I've read all the articles about the candidates in both local newspapers, read 'too many' of the posts, viewed the TV interviews of the candidates, have seen their endorsement ads, and actually met in person, 4 of the candidates, all nice people.

But you know what?...if I met all of the candidates I think I would come away with that same impression...they are nice people.

Although both sides like to paint a picture, in the worst way, of what the other side stands for, they all, really, and basically, stand for the same thing, with a few exceptions. It's a matter of how they would deal with those problems. Everyone is in favor of a 'good/better quality of life' so zero that one out. Everyone is concerned about affordable housing. That's an election talking point but we can't zero that one out because of the differences on how they propose to achieve it. Everyone thinks there should be so much more done on transit/transportation issues. Can't zero that one out either. Measure B has not been supported by all the candidates. It's a double tax on gasoline, that our daily workers who can't afford to live here would have to pay. That's not right.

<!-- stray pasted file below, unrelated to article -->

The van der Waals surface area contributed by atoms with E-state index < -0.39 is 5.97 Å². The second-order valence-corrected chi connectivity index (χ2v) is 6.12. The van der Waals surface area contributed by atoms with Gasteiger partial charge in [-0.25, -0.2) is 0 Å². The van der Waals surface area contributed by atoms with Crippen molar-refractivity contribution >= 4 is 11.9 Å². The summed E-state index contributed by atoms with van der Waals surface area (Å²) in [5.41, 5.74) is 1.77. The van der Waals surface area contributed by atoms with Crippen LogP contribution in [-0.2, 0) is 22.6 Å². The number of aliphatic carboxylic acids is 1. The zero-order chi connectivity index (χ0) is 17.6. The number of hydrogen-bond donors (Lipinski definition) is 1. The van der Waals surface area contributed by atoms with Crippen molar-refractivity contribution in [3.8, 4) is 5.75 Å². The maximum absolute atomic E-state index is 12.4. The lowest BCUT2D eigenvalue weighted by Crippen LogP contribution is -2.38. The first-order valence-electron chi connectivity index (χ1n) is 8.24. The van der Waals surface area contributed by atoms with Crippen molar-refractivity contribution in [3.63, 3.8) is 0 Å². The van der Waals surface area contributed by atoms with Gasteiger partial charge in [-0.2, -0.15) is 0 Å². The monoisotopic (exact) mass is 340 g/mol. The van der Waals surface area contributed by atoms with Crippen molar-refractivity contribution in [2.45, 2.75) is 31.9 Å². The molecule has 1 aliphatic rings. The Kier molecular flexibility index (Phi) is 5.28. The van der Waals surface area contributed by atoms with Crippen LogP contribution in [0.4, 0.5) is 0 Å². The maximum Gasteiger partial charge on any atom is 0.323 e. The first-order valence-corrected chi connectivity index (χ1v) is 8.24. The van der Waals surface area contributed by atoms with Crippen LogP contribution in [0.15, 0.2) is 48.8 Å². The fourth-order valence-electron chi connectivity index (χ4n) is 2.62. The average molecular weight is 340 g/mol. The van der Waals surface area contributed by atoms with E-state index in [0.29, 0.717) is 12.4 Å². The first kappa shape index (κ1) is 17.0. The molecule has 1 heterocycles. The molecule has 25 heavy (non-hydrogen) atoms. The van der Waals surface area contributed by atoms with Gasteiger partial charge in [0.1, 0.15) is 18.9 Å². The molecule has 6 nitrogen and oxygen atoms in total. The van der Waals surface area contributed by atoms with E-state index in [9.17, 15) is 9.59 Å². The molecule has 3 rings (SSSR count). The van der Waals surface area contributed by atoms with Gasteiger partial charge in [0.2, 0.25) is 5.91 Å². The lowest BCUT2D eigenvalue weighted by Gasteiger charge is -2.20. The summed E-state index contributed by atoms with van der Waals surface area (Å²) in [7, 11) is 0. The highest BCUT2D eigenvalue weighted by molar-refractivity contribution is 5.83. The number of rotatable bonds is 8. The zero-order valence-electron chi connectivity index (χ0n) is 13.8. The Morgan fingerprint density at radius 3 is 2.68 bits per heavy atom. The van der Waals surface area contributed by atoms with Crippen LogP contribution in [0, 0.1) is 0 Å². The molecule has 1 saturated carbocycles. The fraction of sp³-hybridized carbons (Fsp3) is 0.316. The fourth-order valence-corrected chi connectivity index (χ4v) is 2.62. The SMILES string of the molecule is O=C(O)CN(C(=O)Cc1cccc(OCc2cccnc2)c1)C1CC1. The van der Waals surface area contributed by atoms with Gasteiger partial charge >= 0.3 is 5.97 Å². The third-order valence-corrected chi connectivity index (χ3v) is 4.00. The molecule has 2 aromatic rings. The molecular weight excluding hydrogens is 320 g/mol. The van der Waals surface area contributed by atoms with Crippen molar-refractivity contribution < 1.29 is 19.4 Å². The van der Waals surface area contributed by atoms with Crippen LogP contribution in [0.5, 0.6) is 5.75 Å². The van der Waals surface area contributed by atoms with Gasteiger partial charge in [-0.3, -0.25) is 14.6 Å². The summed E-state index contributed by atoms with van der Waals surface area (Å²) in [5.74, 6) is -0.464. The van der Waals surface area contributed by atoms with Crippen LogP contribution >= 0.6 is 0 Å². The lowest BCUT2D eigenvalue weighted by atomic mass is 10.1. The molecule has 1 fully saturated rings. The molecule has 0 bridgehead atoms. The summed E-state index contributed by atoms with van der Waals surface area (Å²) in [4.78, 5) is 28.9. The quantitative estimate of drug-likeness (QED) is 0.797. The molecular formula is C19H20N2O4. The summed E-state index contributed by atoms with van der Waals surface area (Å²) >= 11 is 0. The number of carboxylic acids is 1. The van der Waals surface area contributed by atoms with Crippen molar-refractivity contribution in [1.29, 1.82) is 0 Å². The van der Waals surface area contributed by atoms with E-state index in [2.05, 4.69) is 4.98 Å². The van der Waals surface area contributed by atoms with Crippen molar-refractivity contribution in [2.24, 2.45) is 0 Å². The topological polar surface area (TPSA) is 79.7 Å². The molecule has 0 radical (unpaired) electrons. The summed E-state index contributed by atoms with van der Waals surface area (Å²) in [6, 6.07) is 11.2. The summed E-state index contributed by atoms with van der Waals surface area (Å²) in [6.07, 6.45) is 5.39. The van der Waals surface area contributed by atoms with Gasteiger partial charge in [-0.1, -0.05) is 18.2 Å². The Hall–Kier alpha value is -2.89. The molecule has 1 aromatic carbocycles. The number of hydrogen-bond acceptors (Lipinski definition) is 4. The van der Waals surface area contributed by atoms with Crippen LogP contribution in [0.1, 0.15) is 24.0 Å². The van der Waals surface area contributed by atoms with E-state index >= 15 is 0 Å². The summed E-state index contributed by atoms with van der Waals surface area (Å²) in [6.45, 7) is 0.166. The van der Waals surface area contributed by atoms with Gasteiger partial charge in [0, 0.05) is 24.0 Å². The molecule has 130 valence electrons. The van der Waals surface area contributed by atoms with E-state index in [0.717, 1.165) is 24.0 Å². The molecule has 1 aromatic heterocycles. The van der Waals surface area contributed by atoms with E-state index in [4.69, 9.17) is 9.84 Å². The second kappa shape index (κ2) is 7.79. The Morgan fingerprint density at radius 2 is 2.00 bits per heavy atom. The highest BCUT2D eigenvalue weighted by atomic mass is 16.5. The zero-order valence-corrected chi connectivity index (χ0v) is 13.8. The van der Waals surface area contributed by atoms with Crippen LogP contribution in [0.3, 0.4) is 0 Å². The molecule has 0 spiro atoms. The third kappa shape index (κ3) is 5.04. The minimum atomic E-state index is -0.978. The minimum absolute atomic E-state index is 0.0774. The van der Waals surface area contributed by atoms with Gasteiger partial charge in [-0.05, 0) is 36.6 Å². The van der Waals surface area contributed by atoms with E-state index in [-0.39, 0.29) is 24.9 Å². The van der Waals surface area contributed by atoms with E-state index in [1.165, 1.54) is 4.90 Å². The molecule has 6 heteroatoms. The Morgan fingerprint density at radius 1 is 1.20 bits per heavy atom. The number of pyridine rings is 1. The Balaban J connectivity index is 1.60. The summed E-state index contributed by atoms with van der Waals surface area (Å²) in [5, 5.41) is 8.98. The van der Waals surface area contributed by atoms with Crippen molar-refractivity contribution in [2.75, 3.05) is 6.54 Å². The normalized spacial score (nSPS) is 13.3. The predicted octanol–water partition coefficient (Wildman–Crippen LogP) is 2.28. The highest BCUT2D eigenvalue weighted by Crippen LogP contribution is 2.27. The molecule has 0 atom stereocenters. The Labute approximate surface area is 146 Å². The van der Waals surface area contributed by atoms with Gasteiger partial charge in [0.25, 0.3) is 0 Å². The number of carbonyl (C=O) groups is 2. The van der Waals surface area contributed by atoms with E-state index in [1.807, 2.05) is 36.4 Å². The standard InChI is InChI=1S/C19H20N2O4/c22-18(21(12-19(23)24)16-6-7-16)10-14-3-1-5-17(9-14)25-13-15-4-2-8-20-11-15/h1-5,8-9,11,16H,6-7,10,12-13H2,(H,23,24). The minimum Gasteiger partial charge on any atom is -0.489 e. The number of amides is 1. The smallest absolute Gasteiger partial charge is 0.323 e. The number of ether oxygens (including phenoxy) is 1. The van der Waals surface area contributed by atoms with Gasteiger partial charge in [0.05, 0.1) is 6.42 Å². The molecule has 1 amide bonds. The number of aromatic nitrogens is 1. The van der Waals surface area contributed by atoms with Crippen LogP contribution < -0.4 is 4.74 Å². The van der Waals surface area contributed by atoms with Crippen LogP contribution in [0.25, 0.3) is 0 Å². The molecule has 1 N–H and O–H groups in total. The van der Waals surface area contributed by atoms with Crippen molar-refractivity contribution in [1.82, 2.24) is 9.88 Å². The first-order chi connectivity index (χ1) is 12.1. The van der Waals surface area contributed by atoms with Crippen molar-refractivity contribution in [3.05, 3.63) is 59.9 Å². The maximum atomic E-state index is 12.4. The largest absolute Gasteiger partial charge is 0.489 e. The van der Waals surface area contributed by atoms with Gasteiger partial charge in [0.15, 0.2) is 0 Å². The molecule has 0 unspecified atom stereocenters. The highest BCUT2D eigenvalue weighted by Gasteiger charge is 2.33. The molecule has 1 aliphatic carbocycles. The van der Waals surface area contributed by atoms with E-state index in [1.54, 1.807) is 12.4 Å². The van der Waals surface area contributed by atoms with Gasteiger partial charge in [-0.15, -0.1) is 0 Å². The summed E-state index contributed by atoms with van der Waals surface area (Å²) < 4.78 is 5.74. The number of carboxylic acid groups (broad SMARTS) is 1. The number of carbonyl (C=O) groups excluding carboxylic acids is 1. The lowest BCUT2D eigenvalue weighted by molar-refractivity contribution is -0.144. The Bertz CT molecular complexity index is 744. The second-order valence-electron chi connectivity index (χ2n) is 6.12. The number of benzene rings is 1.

More housing and denser housing...many different views, including increasing the height limit, rezoning for more of it. It would be good to have that discussion at CC meetings. I have written many times about my thoughts, including raising height limits and rezoning. Housing for teachers, firemen, policemen: Firemen and policemen wouldn't buy into any proposals I think, and as far as teachers goes, there is so limited space to build housing for them. So, just another nice talking point at election time to get votes, but with nothing coming out of it in the future.